Hundred years ago, the industrial realization of the famous Haber Bosch process for ammonia became the beginning of the end for the Birkeland Eyde electric arc process.
The Haber Bosch process took advantage of the ammonia synthesis patent from 1908. The ammonia synthesis patent is utilizing the fact that a nitrogen molecule can only be fixed to a catalyst in an oxygen free atmosphere. At high pressure (300 bar) and temperature (700K) hydrogen and nitrogen were reacted to ammonia over an iron catalyst. The subsequent process stream is cooled – the ammonia is condensing and extracted from the continuous process loop – where the unreacted hydrogen and nitrogen is recycled back to the synthesis feed.
The ammonia synthesis relies on the cost of hydrogen. Ammonia was already the basis for BASF’s chemical business hundred years ago. Hydrogen became readily available from all kinds of fossil fuels. (See xxxx curve of development) The steam reforming process, where water and methane is converted to hydrogen and nitrogen in the right stoichiometric ratio is one the most elegant processes ever developed. It’s present weakness is the dependence of methane at low cost. The global cost of methane and economy of scale is driving the ammonia business.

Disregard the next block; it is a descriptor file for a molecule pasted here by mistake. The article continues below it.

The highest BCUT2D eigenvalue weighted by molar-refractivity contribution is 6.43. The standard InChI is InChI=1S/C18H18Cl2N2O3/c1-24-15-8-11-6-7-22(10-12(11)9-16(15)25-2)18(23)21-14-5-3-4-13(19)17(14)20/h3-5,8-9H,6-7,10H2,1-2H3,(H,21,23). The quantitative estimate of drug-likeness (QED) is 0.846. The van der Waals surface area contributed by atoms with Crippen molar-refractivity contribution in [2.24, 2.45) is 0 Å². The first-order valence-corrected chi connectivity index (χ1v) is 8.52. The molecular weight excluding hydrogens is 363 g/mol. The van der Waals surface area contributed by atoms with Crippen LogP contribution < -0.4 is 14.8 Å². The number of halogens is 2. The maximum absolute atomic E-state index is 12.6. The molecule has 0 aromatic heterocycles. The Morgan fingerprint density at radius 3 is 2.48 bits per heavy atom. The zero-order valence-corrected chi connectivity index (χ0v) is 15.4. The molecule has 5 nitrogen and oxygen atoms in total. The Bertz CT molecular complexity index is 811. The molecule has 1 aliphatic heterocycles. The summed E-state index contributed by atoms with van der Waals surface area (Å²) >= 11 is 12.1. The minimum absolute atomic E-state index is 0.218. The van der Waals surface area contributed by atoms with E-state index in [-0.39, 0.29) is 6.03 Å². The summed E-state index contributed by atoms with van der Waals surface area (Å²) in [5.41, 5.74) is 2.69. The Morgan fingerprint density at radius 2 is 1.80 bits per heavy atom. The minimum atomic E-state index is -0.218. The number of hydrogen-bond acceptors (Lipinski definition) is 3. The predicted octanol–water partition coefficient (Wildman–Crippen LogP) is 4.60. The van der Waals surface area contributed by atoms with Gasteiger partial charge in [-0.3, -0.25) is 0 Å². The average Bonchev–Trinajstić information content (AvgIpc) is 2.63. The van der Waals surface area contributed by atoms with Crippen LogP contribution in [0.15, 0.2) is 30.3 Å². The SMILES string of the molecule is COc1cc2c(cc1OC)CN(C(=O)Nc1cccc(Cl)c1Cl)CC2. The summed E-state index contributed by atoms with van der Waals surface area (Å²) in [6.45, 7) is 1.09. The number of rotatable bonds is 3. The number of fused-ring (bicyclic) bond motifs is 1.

The process licensors and operators of ammonia plants are presenting the same technical challenges as was overcome by Dr. Bosch hundred years ago. Hydrogen blistering and cracking of high pressure equipment is still dominating the agenda.
In India and China, gas is the Achilles heel in the fertilizer production. The ammonia process can compete for gas with any industrial application, but is loosing against the public demand for heating, cooking and cooling. The gas networks represent the end of cheap gas to the ammonia industry. We are in peak oil, peak gas and peak ammonia.
Which means: After hundred years the Birkeland Eyde process strikes back! N2 Applied’s mission.
Knut Hamsun is wrong – even after 100 years all is not forgotten.